Shortly after arriving in Sicily we took a 2 hour bus ride to the city of Agrigento. Agrigento is well know for the "Valley of Temples" where there are a large number of well preserved Greek Temples.
The temple of Concord pictured here is the largest and best preserved of the monuments in Agrigento. It was built in the 5th century BC but there is no record to whom it was dedicated.
Another picture of the temple of Concord, this time a side view. Once again you can see how much of the temple has been preserved despite being built 2500 years ago.
A different perspective of the temple, this time a good distance away. In the background you can see some of the modern city of Agrigento as well as the Mediterranean ocean, showing how scenic Sicily can be in spots.
The temple of Juno is obviously not as in as good a shape as the temple of Concord. As you can tell by the name it was dedicated to the goddess Juno and it was built in the 5th century BC.
As before, the temple of Juno is shown but this time from the opposite side as previously.
The temple of Hercules is best known for its immense size. Tom is standing next to one of the eight columns that are still upright, showing clearly how big the structure was. Based on the architectural style, it has been dated at about 100 years older than the temple's of Concord and Juno.
The temple of Castor and Pollux is interesting for the remains of the white plaster decoration that are still visible on the columns and the top of the temple.
Another view of the Castor temple showing the extent of the white plaster remains.
One last picture of the temple, this one a close-up of the fine detailed handiwork.
Walking through the city of Agrigento (or wandering aimlessly) we would run into some old church or building. Pictured here is a fine example of the old churches we would see.
As you can see here Agrigento is built on the side of a hill, above the old Greek remains. Here is a nice view of the temple of Concord with the ocean in the background.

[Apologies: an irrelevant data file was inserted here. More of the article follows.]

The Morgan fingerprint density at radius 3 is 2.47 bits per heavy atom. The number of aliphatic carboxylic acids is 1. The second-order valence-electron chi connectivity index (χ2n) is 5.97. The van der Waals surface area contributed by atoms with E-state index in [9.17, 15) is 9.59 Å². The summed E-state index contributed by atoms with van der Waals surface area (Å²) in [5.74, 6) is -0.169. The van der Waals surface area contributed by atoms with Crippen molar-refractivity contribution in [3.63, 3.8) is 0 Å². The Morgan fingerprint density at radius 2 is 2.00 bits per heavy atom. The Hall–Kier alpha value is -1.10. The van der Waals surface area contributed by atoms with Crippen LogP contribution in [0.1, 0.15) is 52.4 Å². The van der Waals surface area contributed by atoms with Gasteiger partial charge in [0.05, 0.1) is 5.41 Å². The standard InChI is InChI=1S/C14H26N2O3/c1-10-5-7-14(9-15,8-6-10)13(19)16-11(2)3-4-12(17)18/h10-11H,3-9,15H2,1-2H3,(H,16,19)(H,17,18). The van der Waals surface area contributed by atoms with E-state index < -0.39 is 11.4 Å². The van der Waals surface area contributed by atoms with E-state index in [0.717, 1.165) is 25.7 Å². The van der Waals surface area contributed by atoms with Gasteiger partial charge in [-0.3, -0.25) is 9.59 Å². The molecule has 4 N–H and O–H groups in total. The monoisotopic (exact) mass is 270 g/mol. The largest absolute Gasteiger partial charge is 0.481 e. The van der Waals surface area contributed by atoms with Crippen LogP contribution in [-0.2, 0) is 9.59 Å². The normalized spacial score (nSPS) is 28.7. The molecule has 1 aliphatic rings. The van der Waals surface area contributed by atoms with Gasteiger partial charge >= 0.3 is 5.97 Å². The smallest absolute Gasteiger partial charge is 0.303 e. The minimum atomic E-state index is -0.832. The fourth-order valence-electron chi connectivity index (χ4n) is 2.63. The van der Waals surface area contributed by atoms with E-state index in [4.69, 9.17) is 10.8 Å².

We spent most of our time in Palermo and one of the more impressive sights was the church of Santa Caterina built in the late 16th century. As you can see, the inside is just a bit ornate.
We called this church the one with the "red golf balls on top", but it is otherwise known as San Cataldo. The church was built in the 12th century in the style of the Normans who had been in Sicily during the 12th century.
Right next to the San Cataldo church is a church called La Martorana, built in the 12th century. Unfortunately we did not get any good pictures inside, but there are a number of 12th century Greek mosaics decorating the interior.
In the Piazza Pretoria is this fountain from the 16th century of Florentine design.
In the middle of the city is the Quattro Cantini or "Four Corners". It was built in 1611 and on each corner there are three statues, 1) a season, 2) a king of Sicily and 3) a patron of the city.
The largest church in Palermo is the Cattedrale, founded in 1185 by Palermo's English archbishop. Pictured here is the Catalan-Gothic facade and arches and if you look closely you can see the original Norman carvings.
Here is another view of the Cattedrale, this time from the right side.
Sicily's main opera house is the Teatro Massimo, built in the late 19th century it is the largest theater in Italy. After having been closed for 20 years, it was reopened in 1997, although it was reopened briefly to film the climactic opera scene for the Godfather III.
Near the Teatro Massimo is Palermo's other large theater, the Politeama Garibaldi. In addition to housing a theater there is also a modern art gallery in the Politeama.
Susan is standing in front of one of Palermo's old gateway's into the city. This was at the end of a long day of walking and despite the smile, Susan was not happy.
Our last picture in Palermo is of a nice old church. As we often do on our trips, we were wandering around the city and stumbled upon an old church that looked impressive so we decided to take a picture of it.